Million Dollar Smile: How to Take Care of Your Baby's Dental Hygiene
The appearance of your baby’s first tooth is a memorable moment. Amid the excitement of this milestone, it is also important to take good care of your baby’s oral health.
Proper dental care can prevent tooth decay. This article will help you establish good oral hygiene habits in your child.
Why is dental hygiene important in children?
Baby teeth are more prone to decay due to a thinner enamel (protective layer of teeth) and higher consumption of sweets. Dental hygiene is important for the following reasons:
- Baby teeth maintain the space for permanent teeth.
- They help in chewing and speaking clearly.
- Healthy, well-aligned teeth are aesthetically pleasing and boost a child’s confidence.
How can you take care of your baby’s oral hygiene?
You need to take care of your baby’s oral hygiene even before the first tooth erupts. You may clean your baby’s gums after each feeding and at bedtime. Take the following steps to keep your baby’s gums clean and free of decay-causing bacteria:
- Cradle your baby in one arm. Wrap a wet clean cloth around the index finger of your free hand and gently massage the gums.
- Redness and swelling of gums are signs of tooth eruption. You may ease these teething symptoms by giving your baby a cold wet cloth or cold teething ring to chew.
- Remember, never share spoons or put your baby’s pacifier or bottle nipple in your mouth to clean it. Such practices may transfer germs to your baby’s mouth and cause tooth decay.
- Always use a clean pacifier that has not been dipped in honey or sugar.
Typically, between six and eight months of age, your baby will cut his/her first tooth. You can begin brushing your baby’s teeth from this time on:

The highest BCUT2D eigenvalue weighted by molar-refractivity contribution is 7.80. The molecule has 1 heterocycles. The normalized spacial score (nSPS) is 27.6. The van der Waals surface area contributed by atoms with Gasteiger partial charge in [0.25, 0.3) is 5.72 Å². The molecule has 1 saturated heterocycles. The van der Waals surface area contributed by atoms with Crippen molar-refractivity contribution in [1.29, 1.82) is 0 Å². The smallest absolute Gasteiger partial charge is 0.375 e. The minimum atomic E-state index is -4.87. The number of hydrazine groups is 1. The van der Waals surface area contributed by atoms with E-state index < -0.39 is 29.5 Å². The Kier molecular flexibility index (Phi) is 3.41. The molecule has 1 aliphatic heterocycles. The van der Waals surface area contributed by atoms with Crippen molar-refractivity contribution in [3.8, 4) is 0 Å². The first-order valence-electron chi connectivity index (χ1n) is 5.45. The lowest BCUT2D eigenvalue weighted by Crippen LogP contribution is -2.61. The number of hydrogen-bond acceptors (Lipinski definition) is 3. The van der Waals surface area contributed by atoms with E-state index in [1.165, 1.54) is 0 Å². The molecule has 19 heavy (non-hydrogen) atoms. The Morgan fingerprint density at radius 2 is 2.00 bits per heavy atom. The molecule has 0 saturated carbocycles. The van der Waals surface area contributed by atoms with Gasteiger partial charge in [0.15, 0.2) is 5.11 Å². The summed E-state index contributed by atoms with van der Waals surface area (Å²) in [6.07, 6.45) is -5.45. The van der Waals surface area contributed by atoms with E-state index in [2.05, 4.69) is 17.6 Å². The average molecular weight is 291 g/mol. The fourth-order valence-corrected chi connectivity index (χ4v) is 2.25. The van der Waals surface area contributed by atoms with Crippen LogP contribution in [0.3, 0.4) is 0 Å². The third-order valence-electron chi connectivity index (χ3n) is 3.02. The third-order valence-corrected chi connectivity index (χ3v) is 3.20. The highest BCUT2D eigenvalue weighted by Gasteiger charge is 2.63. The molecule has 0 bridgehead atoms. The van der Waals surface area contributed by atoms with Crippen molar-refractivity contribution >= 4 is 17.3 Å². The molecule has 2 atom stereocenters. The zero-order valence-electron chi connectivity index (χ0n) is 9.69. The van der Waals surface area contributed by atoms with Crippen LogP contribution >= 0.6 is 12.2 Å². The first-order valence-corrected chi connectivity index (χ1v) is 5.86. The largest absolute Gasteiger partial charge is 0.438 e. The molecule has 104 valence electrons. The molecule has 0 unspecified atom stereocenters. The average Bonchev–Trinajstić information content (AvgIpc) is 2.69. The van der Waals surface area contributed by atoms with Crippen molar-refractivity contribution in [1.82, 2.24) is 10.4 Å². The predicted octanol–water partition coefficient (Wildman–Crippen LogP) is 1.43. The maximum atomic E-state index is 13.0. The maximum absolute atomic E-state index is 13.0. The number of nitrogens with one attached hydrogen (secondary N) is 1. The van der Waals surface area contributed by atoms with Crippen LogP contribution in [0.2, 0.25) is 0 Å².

- Use a soft-bristled toothbrush to gently brush your baby’s tooth. Do not use toothpaste. Continue gum massage and cleaning the gums after feeds.
- Lift your baby’s lips regularly to check the surface of the teeth. If you notice any brown or white spots on the teeth, schedule a dentist’s appointment.
- Schedule your baby’s first dental check-up before the age of one year or within six months of the first tooth eruption.
By the age of two years, you may brush your baby’s teeth with a pea-sized quantity of fluoride toothpaste. By this time, your child will also learn to spit out the toothpaste and rinse his/her mouth. Ensure that your child does not swallow the toothpaste. Begin flossing once your baby’s teeth touch each other. Continue to visit the dentist regularly. Inform the dentist if your child continues to suck a pacifier or thumb beyond the age of three.
What food habits can my baby have for good oral health?
Tooth decay develops when sugars in food left on the baby’s teeth are converted to acids by bacteria in the mouth. These acids eat away the tooth enamel and cause decay. Here are a few food habits to keep your child’s teeth healthy:
- From the age of six months, encourage your child to drink from a sippy cup.
- Fill the sippy cup or bottle with water if your child wants it for long periods.
- Encourage drinking from a cup after one year.
- Offer fruit juices only at mealtimes and only if your baby is older than six months.
- Never put your child to sleep with the milk bottle in the mouth. If your baby demands a bottle at bedtime, fill it with plain water instead.
- Give sugary treats as desserts after meals, rather than as snacks.
- Choose juicy fruits and vegetables with high water content, such as melons and cucumbers, as healthy snacks.
- Give calcium-rich foods, such as yogurt and milk, for strong teeth.
- Avoid sugary or sticky foods, such as caramel or honey, that cling to the teeth.
- Limit snacks to no more than once or twice a day.
How to establish good oral hygiene habits?
To establish good oral habits and encourage toddlers to brush, make brushing fun for them with the following tips:
- Let them choose their own toothbrush.
- Allow them to have a toothpaste of their favorite taste.
- Play a two-minute song while brushing as a timer.
- Narrate stories about keeping teeth-decaying bugs away.
- Make brushing a family affair.
- Reward them with stars and stickers for brushing well.
- Plan a fun activity after the dentist’s visit.
The best way to keep your child’s teeth clean is to brush at least twice daily and, if possible, after every snack or meal. Visit a dentist regularly to catch any dental problems early. Set a daily routine to help your child maintain good oral health